# Block code

## Family of error-correcting codes that encode data in blocks / From Wikipedia, the free encyclopedia

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In coding theory, **block codes** are a large and important family of error-correcting codes that encode data in blocks.
There is a vast number of examples for block codes, many of which have a wide range of practical applications. The abstract definition of block codes is conceptually useful because it allows coding theorists, mathematicians, and computer scientists to study the limitations of *all* block codes in a unified way.
Such limitations often take the form of *bounds* that relate different parameters of the block code to each other, such as its rate and its ability to detect and correct errors.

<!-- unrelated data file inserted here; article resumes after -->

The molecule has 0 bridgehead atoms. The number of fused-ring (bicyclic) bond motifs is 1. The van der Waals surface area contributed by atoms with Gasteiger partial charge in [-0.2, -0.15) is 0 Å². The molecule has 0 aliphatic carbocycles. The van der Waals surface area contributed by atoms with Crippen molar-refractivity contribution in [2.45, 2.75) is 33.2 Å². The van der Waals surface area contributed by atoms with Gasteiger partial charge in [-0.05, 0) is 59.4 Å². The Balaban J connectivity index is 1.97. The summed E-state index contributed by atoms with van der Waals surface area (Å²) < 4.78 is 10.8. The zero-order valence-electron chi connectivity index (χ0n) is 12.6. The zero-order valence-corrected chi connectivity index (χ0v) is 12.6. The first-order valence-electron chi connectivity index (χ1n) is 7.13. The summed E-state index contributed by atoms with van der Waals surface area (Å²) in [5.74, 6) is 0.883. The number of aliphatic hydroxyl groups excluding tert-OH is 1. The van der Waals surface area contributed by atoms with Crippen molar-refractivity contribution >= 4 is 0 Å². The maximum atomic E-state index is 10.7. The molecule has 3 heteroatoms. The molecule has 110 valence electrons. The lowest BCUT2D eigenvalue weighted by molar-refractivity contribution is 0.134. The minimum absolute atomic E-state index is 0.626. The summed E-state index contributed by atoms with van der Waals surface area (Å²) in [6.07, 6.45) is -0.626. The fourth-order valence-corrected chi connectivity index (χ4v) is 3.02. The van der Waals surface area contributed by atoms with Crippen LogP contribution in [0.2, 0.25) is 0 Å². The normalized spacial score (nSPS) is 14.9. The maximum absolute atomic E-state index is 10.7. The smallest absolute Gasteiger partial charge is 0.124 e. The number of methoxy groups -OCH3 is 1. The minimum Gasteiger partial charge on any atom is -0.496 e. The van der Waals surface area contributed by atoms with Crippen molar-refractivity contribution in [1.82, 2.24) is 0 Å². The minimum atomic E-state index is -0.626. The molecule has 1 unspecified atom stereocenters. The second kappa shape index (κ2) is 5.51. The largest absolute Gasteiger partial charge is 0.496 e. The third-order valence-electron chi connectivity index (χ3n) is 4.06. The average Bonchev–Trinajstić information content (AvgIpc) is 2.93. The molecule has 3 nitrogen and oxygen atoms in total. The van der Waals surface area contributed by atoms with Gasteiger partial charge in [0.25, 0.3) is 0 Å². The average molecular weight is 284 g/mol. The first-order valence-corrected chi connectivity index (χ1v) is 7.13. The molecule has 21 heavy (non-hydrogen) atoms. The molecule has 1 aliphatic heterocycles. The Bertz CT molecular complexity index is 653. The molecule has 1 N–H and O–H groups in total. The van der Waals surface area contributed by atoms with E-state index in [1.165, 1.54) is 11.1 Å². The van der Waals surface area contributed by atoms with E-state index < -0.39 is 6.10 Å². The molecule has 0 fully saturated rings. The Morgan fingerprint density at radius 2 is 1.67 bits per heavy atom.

Examples of block codes are Reed–Solomon codes, Hamming codes, Hadamard codes, Expander codes, Golay codes, and Reed–Muller codes. These examples also belong to the class of linear codes, and hence they are called **linear block codes**. More particularly, these codes are known as algebraic block codes, or cyclic block codes, because they can be generated using boolean polynomials.

Algebraic block codes are typically hard-decoded using algebraic decoders.^{[jargon]}

The term *block code* may also refer to any error-correcting code that acts on a block of $k$ bits of input data to produce $n$ bits of output data $(n,k)$. Consequently, the block coder is a *memoryless* device. Under this definition codes such as turbo codes, terminated convolutional codes and other iteratively decodable codes (turbo-like codes) would also be considered block codes. A non-terminated convolutional encoder would be an example of a non-block (unframed) code, which has *memory* and is instead classified as a *tree code*.

This article deals with "algebraic block codes".

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